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Rich Wolski on the difference between data centers and clouds

I’m working up an article about EUCALYPTUS and Eucalyptus Systems, cf. my earlier post on’t.

Leaving aside the giggles over nomenclature, I had quite a nice talk with Dr. Rich Wolski, the lead scientist on the original open source project (also with CEO Woody Rollins and the VP of marketing).

Anyway, Wolski had an interesting and quite succinct definition of the differences between a data center employing virtualization in its currently accepted form and a cloud infrastructure, because, on paper, the two share enough common elements that lots of people (and marketers) are happy to fuzz the two together.

I didn’t think that was quite right, and neither does the Good Doctor, (ha! like I’m the expert over here). Otherwise, why get excited over cloud? If that were true, then it’s just re-packaged old news, and nobody needs to do anything but change the badges and maybe dice up the trim package, if I may borrow from the big book of automobile industry metaphors. But cloud is fundamentally something different, and new, and it’s worth knowing why.

He says it’s down to access and the control structure. The major difference between a data center and a cloud is access- a cloud is set up so anyone can drop a penny in the slot and start up a server or six- in a data center, you ask, and someone does it for you, then hands over the steering wheel.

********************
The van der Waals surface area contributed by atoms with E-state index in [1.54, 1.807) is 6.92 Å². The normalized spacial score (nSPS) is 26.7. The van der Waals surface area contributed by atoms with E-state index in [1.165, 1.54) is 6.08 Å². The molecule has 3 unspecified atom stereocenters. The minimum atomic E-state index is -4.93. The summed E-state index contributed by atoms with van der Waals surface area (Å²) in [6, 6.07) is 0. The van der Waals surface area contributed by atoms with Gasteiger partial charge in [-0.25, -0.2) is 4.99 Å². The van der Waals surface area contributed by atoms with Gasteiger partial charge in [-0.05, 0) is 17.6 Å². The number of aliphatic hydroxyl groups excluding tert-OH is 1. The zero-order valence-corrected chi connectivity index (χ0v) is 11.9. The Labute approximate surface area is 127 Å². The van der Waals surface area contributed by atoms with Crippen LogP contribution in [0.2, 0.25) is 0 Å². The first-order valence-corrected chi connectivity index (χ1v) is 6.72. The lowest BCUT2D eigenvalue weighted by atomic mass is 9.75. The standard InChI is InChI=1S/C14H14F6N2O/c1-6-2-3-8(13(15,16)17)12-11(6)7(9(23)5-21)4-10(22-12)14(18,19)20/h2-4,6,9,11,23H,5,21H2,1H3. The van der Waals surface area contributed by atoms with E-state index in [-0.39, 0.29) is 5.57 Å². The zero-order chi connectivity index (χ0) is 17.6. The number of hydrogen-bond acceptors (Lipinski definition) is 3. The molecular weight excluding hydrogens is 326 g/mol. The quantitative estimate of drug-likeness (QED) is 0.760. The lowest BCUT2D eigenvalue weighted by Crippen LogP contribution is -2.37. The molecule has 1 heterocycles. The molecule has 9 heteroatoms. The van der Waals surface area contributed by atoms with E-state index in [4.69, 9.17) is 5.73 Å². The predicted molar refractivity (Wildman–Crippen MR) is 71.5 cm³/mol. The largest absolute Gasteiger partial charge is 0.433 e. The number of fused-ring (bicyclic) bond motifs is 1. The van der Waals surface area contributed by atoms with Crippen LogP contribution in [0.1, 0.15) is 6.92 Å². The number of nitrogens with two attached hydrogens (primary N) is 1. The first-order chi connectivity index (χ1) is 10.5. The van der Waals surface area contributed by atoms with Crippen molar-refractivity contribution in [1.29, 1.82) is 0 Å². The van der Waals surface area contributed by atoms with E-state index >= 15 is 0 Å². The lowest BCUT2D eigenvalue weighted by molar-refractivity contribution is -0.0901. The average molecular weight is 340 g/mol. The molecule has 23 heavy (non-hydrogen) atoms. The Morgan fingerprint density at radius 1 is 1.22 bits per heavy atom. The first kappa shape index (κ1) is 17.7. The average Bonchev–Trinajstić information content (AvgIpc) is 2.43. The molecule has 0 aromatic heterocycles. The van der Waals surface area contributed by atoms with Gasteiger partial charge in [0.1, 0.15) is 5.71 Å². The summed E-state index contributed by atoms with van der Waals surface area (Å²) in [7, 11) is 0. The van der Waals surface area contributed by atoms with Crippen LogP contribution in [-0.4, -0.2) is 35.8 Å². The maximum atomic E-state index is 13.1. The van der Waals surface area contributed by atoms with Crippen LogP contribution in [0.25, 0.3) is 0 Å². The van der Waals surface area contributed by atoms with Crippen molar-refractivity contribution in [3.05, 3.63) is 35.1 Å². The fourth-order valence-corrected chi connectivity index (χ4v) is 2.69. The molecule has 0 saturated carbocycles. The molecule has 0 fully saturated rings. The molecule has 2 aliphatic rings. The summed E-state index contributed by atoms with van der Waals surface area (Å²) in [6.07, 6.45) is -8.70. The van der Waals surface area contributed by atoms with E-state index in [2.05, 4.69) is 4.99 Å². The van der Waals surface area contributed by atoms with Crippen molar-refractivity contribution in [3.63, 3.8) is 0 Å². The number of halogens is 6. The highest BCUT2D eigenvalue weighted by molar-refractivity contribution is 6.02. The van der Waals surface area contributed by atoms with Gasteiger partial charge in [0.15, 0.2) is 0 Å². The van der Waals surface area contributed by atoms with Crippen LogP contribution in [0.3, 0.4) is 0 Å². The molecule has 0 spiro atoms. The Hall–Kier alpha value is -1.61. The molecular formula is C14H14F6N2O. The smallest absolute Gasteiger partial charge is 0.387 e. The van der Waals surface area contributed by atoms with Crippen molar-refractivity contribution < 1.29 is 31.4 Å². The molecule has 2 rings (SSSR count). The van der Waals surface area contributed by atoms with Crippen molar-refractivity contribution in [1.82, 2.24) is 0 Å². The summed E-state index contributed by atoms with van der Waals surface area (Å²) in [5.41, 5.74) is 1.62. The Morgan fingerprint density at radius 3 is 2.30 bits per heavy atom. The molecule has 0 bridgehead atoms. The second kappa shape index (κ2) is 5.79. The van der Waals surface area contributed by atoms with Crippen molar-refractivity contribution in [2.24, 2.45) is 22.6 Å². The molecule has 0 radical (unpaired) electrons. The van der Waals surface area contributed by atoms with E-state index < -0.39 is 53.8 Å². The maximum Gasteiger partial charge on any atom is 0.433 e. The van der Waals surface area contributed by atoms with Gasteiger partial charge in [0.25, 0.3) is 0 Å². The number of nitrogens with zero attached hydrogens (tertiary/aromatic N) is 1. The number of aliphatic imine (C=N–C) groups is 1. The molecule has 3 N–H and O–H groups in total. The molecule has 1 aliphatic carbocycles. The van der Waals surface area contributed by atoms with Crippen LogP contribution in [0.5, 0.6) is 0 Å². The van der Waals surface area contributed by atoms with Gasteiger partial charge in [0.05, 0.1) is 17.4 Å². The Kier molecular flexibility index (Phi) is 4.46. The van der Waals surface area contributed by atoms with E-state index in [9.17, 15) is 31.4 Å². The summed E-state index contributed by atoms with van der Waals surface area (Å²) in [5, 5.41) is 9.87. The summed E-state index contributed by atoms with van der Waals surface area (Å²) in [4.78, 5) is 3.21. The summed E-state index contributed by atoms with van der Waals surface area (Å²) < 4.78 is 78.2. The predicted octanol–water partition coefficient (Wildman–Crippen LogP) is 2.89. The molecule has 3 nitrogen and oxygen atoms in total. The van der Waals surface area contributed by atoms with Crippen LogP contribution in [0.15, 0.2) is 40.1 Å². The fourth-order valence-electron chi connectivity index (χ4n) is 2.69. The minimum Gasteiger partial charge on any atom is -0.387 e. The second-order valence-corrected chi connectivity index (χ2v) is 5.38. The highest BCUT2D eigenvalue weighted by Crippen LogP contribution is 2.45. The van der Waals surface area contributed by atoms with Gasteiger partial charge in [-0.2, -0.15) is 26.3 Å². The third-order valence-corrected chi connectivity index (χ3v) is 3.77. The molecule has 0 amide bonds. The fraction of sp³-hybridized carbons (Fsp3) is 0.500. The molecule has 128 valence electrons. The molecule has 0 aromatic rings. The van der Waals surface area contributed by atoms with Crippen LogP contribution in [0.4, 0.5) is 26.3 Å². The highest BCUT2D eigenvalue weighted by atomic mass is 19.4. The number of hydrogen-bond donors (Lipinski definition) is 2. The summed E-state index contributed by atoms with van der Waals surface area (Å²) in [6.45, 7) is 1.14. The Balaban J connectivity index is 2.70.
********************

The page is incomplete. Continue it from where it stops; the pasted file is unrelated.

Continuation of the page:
He said something like, pardon the paraphrasing, “in a data center, virtualization is the grease that lubricates resource management” for the admins; it allows the guy in charge to move his resources around- “it’s a reconfiguration mechanism,” but “in a cloud, [virtualization] is a fence.” it separates and protects resources and lets everyone have their own private playground without knocking over the other kids’ toys.

A subtle difference? Wolski says it’s down to a bedrock set of premises and assumptions that drove the development of the cloud model.

“We tried to look at the cloud paradigm from an analytical perspective,” he explains, and “cloud is an ecommerce model-it’s a transactional model [in a] distributed system”.

Did that sink in? At its most basic, cloud is not about computers. It’s about sales. Start with the premise that you have a product (server instances/CPU time/bit buckets), you want to sell them to any and all comers over the internet (ecommerce) and you want to do a lot of it. What you get is “cloud computing”, and logically, it’s no surprise that Amazon pioneered it commercially. They didn’t assume they needed a resource farm and a way to sell access to it- they assumed they had servers and needed to sell those instead.

So that’s interesting to me. Cloud is not a utopian access opium dream- it’s a logical outgrowth of commodity commerce.

UPDATE:Story’s done, look for it soon. One more little nugget from Wolski on defining cloud computing: When he and his crew started thinking about the project in 2007, they found it was “utterly impossible to get a consensus” on what cloud was, so they “decided to sidestep the debate by picking the thing that was demonstrably was a cloud — the one thing no one could say was NOT a cloud.” Their answer? Amazon Web Services.

So there you have it – not sure what an elephant is? Look around; you can’t miss one if it’s in the room with you.

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